Share Posted October 11, 2012 Hi all, I'm working on a tool that gathers info from the xml files of a xfl flash project. I then need to reproduce some of the animations I find in that xml using tweenlite. Within the xml files when I find something like this on a keyframe of an ordinary flash tween: -<DOMFrame keyMode="22017" motionTweenSnap="true" tweenType="motion" duration="10" index="18"> -<elements> -<DOMSymbolInstance centerPoint3DY="-119.5" centerPoint3DX="70.65" libraryItemName="Symbol 12"> -<matrix> <Matrix ty="-124.75" tx="65.4" d="0.998733520507813" c="-0.050689697265625" b="0.050689697265625" a="0.998733520507813"/> </matrix> -<transformationPoint> <Point y="5.3" x="6"/> </transformationPoint> </DOMSymbolInstance> </elements> </DOMFrame> I try gathering the matrix and other info and then doing this: myTimeline.insert(TweenLite.to(mc, tweens[t]._durationFrame, {useFrames:true, ease:ClassicEase.ease, easeParams:[tweens[t]._acceleration], alpha:tweens[t+1]._alpha, transformMatrix:{a:_a, b:_b, c:_c, d:_d, tx:_tx, ty:_ty}}), 0); Most of it works fine, but I've found that animations taht use skew within flash behave in unpredictable ways. It's like the skew from tweenlite is not the same as the flash one. Any help will be appreciated. Thanks. Link to comment Share on other sites More sharing options...

Share Posted October 11, 2012 Hmm...the transformMatrix simply applies those values to the DisplayObject's transform.matrix property, so I'm not sure what you're thinking is different. Any chance you could post a VERY simple example that only shows 2 tweens: 1 standard Flash one and the other that is a TweenLite that looks different? Link to comment Share on other sites More sharing options...

Author Share Posted October 15, 2012 Hi Jack, thanks for replying, I also sent you a msg since I can not upload a fla file here I can send you an example if you need it. But basically I have very simple movieclip, I skew it using flash IDE, then grab the details I need to do EXACTLY the same with a transformMatrix, but it skews in a weird way. It seems like its fliping and the same time: TweenLite.to(mc, 9, { useFrames:true, ease:ClassicEase.ease, easeParams:[0], transformMatrix:{a:0.466400146484375, b:-0.884552001953125, c:0.884552001953125, d:0.466400146484375, tx:-47.05, ty:-38.5}}); Link to comment Share on other sites More sharing options...

Author Share Posted October 15, 2012 BTW that ClassicEase is just simulating the default flash ease, but any ease you use gives the same result. Thanks! Link to comment Share on other sites More sharing options...

Author Share Posted October 15, 2012 Ok I managed to upload the example so you can see it: [media=]http://dynamic.flash1.dev.socialpoint.es/static/temp/tweenliteSkew.swf[/media] The line of code to skew: TweenLite.to(mc, 9, { useFrames:true, ease:ClassicEase.ease, easeParams:[0], transformMatrix:{a:0.466400146484375, b:-0.884552001953125, c:0.884552001953125, d:0.466400146484375, tx:-47.05, ty:-38.5}}); Thanks Link to comment Share on other sites More sharing options...

Share Posted October 15, 2012 Ah yes - this is expected behavior. Let me explain... When you define each individual matrix value like that (a, b, c, d, tx, ty), TweenLite just tweens each value individually. If you read up on the matrix (Senocular does a fantastic job here: http://www.senocular...ransformmatrix/) you'll see why that's giving you the look/effect that you're seeing. It is totally accurate, but obviously not what you desired. To get things to tween the way your "Flash" example does it, you need to define the rotation, scaleX, scaleY, x, and y instead. Doing so tells the TransformMatrixPlugin to tween each of those values and then recompose them into the associated matrix values. It has to do with how rotation gets applied inside the matrix numbers. If you only tween the scaleX, scaleY, x, and/or y, you'll get the same looking tween either way. I have attached a sample FLA and swf that demonstrate the difference visually and in code. And here is the raw ActionScript code that's in the FLA (in case someone doesn't want to download the files): import flash.events.Event; import flash.geom.Matrix; import com.greensock.*; import com.greensock.easing.*; import com.greensock.plugins.*; TweenPlugin.activate([TransformMatrixPlugin]); //we'll start at a normal matrix (x:0, y:0, scaleX:1, scaleY:1, rotation:0) var mOrig:Matrix = new Matrix(); //record the current scale/rotation/skew/position as our destination var mDest:Matrix = mc1.transform.matrix; //reset both matrices to the original (with no transforms) mc1.transform.matrix = mc2.transform.matrix = mOrig; //now record the CHANGE in each of the matrix values so that we can tween them manually in applyTransform() easier var a:Number = mDest.a - mOrig.a; var b:Number = mDest.b - mOrig.b; var c:Number = mDest.c - mOrig.c; var d:Number = mDest.d - mOrig.d; var tx:Number = mDest.tx - mOrig.tx; var ty:Number = mDest.ty - mOrig.ty; var startTime:uint = getTimer(); addEventListener(Event.ENTER_FRAME, applyTransform); //this function manually tweens each matrix property (of mc1) over the course of 5 seconds function applyTransform(event:Event):void { //figure out a value between 0 and 1 indicating the progress of the tween var ratio:Number = (getTimer() - startTime) / 5000; if (ratio < 1) { mc1.transform.matrix = new Matrix(mOrig.a + ratio * a, mOrig.b + ratio * b, mOrig.c + ratio * c, mOrig.d + ratio * d, mOrig.tx + ratio * tx, mOrig.ty + ratio * ty); } else { mc1.transform.matrix = mDest; removeEventListener(Event.ENTER_FRAME, applyTransform); } } //we'll use TweenMax to tween mc2 for comparison TweenMax.to(mc2, 5, {transformMatrix:translateMatrix(mDest), ease:Linear.easeNone}); //this function accepts a matrix and transates it into an object that has the regular transform properties like scaleX, scaleY, rotation, x, y, and skewX function translateMatrix(m:Matrix):Object { var vars:Object = {x:m.tx, y:m.ty}; vars.scaleX = Math.sqrt(m.a * m.a + m.b * m.; vars.scaleY = Math.sqrt(m.d * m.d + m.c * m.c); vars.rotation = (m.a || m. ? Math.atan2(m.b, m.a) : 0; vars.skewX = (m.c || m.d) ? Math.atan2(m.c, m.d) + vars.rotation : 0; if (Math.abs(vars.skewX) > Math.PI / 2) { vars.scaleY *= -1; vars.skewX += (vars.skewX <= 0) ? Math.PI : -Math.PI; } //translate from radians to degrees and flip the skewX because of the way Flash interprets it. vars.rotation *= 180 / Math.PI; vars.skewX *= -180 / Math.PI; return vars; } Just put two MovieClips or Sprites on the stage and name them mc1 and mc2 and apply the same transform to both (mess with the scale/skew/rotation/position). Then run the code and you'll see how things are affected when you manually tween each matrix property versus tweening the meaningful data like rotation, skew, etc. which affect multiple matrix values. Make more sense now? transformMatrix_demo.zip 1 Link to comment Share on other sites More sharing options...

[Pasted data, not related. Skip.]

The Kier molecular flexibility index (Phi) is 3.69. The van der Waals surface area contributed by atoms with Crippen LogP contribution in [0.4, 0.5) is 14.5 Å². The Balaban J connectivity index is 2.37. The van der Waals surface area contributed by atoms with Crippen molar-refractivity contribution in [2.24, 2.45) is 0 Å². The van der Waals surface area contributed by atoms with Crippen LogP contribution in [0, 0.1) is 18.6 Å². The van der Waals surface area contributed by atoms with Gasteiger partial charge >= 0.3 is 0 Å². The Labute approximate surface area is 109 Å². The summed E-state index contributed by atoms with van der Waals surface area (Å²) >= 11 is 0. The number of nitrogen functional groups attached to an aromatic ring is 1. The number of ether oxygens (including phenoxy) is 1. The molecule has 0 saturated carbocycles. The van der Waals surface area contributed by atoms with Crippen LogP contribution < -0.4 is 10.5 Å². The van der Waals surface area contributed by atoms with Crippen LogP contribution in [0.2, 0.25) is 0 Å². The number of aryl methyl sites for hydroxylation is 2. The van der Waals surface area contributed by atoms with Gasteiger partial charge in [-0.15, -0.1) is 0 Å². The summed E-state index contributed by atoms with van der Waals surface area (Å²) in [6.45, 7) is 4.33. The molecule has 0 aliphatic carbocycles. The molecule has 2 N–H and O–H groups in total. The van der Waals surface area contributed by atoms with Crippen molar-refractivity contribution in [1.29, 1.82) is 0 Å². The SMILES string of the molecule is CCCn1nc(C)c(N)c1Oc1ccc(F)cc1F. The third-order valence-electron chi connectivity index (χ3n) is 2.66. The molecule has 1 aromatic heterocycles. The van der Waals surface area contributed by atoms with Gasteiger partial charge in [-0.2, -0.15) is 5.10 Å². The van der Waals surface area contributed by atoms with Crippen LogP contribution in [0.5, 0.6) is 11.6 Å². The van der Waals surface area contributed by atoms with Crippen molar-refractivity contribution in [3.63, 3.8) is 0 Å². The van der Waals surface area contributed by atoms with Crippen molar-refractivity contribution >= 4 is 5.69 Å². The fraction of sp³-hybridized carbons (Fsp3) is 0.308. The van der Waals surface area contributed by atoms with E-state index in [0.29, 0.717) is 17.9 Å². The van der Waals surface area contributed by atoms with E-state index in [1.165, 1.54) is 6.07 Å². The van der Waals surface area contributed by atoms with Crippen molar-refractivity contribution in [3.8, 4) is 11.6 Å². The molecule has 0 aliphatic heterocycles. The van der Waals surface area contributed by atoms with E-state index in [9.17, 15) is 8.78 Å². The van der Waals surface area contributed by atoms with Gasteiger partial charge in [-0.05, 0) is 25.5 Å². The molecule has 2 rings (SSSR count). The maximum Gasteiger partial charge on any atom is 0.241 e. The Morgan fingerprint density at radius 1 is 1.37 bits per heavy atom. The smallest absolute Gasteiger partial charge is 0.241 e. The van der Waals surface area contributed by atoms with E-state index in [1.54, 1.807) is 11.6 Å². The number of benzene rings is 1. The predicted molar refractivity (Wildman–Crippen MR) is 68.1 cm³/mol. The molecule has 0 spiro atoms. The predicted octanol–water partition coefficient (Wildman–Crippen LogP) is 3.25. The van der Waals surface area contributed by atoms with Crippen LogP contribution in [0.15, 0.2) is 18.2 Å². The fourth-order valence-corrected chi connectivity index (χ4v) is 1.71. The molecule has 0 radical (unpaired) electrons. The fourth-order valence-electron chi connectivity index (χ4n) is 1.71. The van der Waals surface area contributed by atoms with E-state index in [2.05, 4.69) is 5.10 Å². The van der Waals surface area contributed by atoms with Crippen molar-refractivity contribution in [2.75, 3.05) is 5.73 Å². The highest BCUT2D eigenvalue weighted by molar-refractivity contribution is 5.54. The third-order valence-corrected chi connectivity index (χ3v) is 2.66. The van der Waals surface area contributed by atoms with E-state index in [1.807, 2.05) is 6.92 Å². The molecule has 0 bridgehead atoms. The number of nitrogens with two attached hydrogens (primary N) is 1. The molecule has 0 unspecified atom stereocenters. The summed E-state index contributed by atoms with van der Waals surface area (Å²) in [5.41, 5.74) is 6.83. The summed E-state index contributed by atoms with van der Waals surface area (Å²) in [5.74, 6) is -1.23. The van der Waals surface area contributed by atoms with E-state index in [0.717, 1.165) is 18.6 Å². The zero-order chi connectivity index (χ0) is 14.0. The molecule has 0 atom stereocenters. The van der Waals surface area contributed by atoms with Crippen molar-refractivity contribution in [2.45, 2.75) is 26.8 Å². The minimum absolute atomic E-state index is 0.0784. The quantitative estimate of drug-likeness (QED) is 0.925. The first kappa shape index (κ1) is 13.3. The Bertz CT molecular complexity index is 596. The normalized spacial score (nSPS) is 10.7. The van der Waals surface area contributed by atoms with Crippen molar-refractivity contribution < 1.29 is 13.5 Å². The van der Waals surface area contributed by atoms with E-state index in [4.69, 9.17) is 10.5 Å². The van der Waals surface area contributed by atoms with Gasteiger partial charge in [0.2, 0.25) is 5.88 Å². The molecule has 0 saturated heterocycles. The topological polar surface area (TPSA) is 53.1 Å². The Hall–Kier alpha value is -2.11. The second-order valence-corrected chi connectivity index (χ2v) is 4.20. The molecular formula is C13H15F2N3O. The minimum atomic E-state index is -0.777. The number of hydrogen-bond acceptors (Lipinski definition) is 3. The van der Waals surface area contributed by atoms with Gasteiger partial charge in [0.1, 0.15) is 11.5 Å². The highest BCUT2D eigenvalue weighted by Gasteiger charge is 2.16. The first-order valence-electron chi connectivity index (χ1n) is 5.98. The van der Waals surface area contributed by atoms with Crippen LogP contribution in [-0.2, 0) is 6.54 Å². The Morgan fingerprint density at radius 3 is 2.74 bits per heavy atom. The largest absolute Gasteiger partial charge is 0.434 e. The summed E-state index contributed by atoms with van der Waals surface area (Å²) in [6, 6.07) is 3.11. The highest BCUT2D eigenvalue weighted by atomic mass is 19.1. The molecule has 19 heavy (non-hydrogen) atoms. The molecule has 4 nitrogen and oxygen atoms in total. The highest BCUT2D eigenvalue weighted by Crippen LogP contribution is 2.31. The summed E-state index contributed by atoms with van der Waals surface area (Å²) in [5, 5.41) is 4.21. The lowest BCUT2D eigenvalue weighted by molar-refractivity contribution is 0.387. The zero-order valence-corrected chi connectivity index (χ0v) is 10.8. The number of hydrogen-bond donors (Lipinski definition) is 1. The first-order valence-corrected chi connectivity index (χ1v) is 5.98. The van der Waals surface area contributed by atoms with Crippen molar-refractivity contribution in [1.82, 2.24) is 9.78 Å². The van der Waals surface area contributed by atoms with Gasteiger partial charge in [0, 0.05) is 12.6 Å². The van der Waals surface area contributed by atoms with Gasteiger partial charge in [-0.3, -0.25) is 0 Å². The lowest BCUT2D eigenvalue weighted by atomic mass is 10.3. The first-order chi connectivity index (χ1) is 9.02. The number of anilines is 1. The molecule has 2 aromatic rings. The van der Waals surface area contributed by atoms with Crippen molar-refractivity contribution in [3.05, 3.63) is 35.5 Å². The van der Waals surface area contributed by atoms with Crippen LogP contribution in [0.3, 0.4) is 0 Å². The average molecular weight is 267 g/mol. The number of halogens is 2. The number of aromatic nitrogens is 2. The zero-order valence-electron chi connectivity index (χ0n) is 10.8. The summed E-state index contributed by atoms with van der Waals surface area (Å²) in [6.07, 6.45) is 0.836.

Author Share Posted October 16, 2012 Ah yes - this is expected behavior. Let me explain... When you define each individual matrix value like that (a, b, c, d, tx, ty), TweenLite just tweens each value individually. If you read up on the matrix (Senocular does a fantastic job here: http://www.senocular...ransformmatrix/) you'll see why that's giving you the look/effect that you're seeing. It is totally accurate, but obviously not what you desired. To get things to tween the way your "Flash" example does it, you need to define the rotation, scaleX, scaleY, x, and y instead. Doing so tells the TransformMatrixPlugin to tween each of those values and then recompose them into the associated matrix values. It has to do with how rotation gets applied inside the matrix numbers. If you only tween the scaleX, scaleY, x, and/or y, you'll get the same looking tween either way. I have attached a sample FLA and swf that demonstrate the difference visually and in code. And here is the raw ActionScript code that's in the FLA (in case someone doesn't want to download the files): import flash.events.Event; import flash.geom.Matrix; import com.greensock.*; import com.greensock.easing.*; import com.greensock.plugins.*; TweenPlugin.activate([TransformMatrixPlugin]); //we'll start at a normal matrix (x:0, y:0, scaleX:1, scaleY:1, rotation:0) var mOrig:Matrix = new Matrix(); //record the current scale/rotation/skew/position as our destination var mDest:Matrix = mc1.transform.matrix; //reset both matrices to the original (with no transforms) mc1.transform.matrix = mc2.transform.matrix = mOrig; //now record the CHANGE in each of the matrix values so that we can tween them manually in applyTransform() easier var a:Number = mDest.a - mOrig.a; var b:Number = mDest.b - mOrig.b; var c:Number = mDest.c - mOrig.c; var d:Number = mDest.d - mOrig.d; var tx:Number = mDest.tx - mOrig.tx; var ty:Number = mDest.ty - mOrig.ty; var startTime:uint = getTimer(); addEventListener(Event.ENTER_FRAME, applyTransform); //this function manually tweens each matrix property (of mc1) over the course of 5 seconds function applyTransform(event:Event):void { //figure out a value between 0 and 1 indicating the progress of the tween var ratio:Number = (getTimer() - startTime) / 5000; if (ratio < 1) { mc1.transform.matrix = new Matrix(mOrig.a + ratio * a, mOrig.b + ratio * b, mOrig.c + ratio * c, mOrig.d + ratio * d, mOrig.tx + ratio * tx, mOrig.ty + ratio * ty); } else { mc1.transform.matrix = mDest; removeEventListener(Event.ENTER_FRAME, applyTransform); } } //we'll use TweenMax to tween mc2 for comparison TweenMax.to(mc2, 5, {transformMatrix:translateMatrix(mDest), ease:Linear.easeNone}); //this function accepts a matrix and transates it into an object that has the regular transform properties like scaleX, scaleY, rotation, x, y, and skewX function translateMatrix(m:Matrix):Object { var vars:Object = {x:m.tx, y:m.ty}; vars.scaleX = Math.sqrt(m.a * m.a + m.b * m.; vars.scaleY = Math.sqrt(m.d * m.d + m.c * m.c); vars.rotation = (m.a || m. ? Math.atan2(m.b, m.a) : 0; vars.skewX = (m.c || m.d) ? Math.atan2(m.c, m.d) + vars.rotation : 0; if (Math.abs(vars.skewX) > Math.PI / 2) { vars.scaleY *= -1; vars.skewX += (vars.skewX <= 0) ? Math.PI : -Math.PI; } //translate from radians to degrees and flip the skewX because of the way Flash interprets it. vars.rotation *= 180 / Math.PI; vars.skewX *= -180 / Math.PI; return vars; } Just put two MovieClips or Sprites on the stage and name them mc1 and mc2 and apply the same transform to both (mess with the scale/skew/rotation/position). Then run the code and you'll see how things are affected when you manually tween each matrix property versus tweening the meaningful data like rotation, skew, etc. which affect multiple matrix values. Make more sense now? Jaaaaysus! Thanks a million! I spent ages trying to figure out what I was doing wrong... This was extremely helpful. THANKS! Link to comment Share on other sites More sharing options...